by Chris O’Neal

Connecting student athletes with coaches

Camarillo-based SchollyME has the potential to take off in big way by connecting athletes with their potential future coaches, cutting out the middlemen.

The app, brainchild of Founder and CEO Melvin Nunnery, a former Oxnard basketball coach, is kind of like a Facebook for athletes seeking recruitment. Players can upload college transcripts, their GPAs, game footage and highlights; and coaches from around the country can preview the stats without leaving their offices.

“If you’re looking for a 6-foot-10-inch left-handed point guard that lives in Chicago with a 1500 SAT score and a 3.5 GPA, every single point guard that fits that category will populate,” said Nunnery.

Nunnery developed the concept, he says, after assisting a Moorpark College basketball player in finding a scholarship. After being told by her college coaches that she wouldn’t be able to receive a top-level scholarship, Nunnery knew otherwise — and gave her the tools she needed, eventually leading to a full ride and a spot on a roster facing Division 1 universities.

“You can communicate with the colleges yourself, you can communicate with the coaches yourself and it shouldn’t cost you a dime,” said Nunnery, adding that the current college recruitment process is antiquated and in need of rejuvenation.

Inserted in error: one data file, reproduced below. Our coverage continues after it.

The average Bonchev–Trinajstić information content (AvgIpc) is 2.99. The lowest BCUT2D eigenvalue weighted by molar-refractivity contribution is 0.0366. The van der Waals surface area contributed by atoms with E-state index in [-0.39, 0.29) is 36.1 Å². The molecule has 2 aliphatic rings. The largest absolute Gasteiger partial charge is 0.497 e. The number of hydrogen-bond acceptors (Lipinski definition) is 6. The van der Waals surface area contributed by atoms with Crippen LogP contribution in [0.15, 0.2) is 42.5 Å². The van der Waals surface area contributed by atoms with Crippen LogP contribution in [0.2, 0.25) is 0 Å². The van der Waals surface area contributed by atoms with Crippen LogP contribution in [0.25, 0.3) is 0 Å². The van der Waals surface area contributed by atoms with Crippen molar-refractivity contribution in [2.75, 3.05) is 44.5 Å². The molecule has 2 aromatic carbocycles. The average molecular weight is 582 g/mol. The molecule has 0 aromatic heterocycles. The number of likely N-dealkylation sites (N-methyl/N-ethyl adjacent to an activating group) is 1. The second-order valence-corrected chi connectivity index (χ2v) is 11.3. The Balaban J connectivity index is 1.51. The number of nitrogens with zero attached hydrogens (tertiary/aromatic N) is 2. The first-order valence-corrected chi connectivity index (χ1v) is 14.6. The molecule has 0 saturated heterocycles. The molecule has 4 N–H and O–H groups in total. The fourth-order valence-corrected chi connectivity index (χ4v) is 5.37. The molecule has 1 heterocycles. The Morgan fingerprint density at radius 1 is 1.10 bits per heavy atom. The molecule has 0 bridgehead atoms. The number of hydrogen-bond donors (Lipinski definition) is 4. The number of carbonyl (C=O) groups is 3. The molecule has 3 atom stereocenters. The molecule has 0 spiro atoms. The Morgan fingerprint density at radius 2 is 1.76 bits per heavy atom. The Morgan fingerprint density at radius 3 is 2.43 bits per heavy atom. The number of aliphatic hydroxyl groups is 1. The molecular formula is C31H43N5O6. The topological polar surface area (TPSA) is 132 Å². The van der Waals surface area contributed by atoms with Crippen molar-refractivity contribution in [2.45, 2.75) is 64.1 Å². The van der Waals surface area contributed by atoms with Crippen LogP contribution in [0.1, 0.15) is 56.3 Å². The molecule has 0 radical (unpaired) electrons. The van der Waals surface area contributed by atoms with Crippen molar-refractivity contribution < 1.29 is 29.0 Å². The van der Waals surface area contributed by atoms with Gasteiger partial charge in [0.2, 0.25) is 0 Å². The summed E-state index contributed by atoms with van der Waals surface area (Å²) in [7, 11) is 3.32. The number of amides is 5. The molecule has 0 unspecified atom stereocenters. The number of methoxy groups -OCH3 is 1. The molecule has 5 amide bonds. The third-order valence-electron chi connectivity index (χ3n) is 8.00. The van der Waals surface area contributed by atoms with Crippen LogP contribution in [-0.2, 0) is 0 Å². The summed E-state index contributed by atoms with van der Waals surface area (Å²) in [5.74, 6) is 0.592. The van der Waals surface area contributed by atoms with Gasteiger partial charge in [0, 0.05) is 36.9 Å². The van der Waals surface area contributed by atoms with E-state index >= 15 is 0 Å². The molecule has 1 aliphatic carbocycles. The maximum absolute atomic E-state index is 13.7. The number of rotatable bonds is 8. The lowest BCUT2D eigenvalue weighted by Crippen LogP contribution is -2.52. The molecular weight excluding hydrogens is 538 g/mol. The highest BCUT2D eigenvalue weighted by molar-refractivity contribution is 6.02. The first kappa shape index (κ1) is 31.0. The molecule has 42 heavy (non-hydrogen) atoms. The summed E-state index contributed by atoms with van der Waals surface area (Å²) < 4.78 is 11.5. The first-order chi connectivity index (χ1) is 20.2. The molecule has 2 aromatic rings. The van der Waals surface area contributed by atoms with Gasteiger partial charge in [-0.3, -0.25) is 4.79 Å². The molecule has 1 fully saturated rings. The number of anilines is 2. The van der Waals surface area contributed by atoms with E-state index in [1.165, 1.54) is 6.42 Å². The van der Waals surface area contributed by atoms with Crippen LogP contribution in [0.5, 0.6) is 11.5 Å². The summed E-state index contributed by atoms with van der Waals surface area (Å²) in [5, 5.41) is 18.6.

Aside from transcripts and other stats, which can only be seen by coaches verified by SchollyME, players can interact with fans and other players. Nunnery says that the recruiting process needs to be rethought, and that the app answers the need of the new generation.

“When you look at J.J. Watt, who wasn’t recruited out of high school; Clay Matthews, who wasn’t recruited out of high school,” says Nunnery, “our company doesn’t believe in the regular systems because of those statistics.”

SchollyME is available for the Android and iPhone. For more information, visit

Robotics competition to be held with medieval theme

Forty-two high school teams, including four from the Republic of China, will visit Ventura to compete in the FIRST (For Inspiration and Recognition of Science and Technology) Robotics Regional Competition, featuring a race to complete obstacles in a medieval-themed battlefield dubbed First Stronghold.

The students, aged 13 to 18 in grades 9 through 12, must build, test and program their machines over a six-week period. Robots will form alliances and battle to take control of a tower by climbing, catapulting balls and overcoming obstacles to score points for their teams.

Family and friends in the audience will have an opportunity to shape the battlefield, and students will also present essays, business plans and strategies to take on other teams.

Now in its second year in Ventura, the worldwide competition features 5,000 teams with over 78,000 student participants. Between Thursday, March 24, and Saturday, March 26, visitors can view robot construction and watch the competition at the Ventura College Gym, 4667 Telegraph Road, Ventura, between 8 a.m. and 5 p.m., with the finals scheduled for Saturday.

For more information, visit

Web content management OmniUpdate expands

Camarillo-based OmniUpdate, a web content management system, has announced an expansion and seeks to hire for 20 new positions by the end of the year. The announcement was made on Friday, March 11, with Camarillo Mayor Mike Morgan and OmniUpdate President and CEO Lance Merker on hand. OmniUpdate focuses on digital marketing for higher education.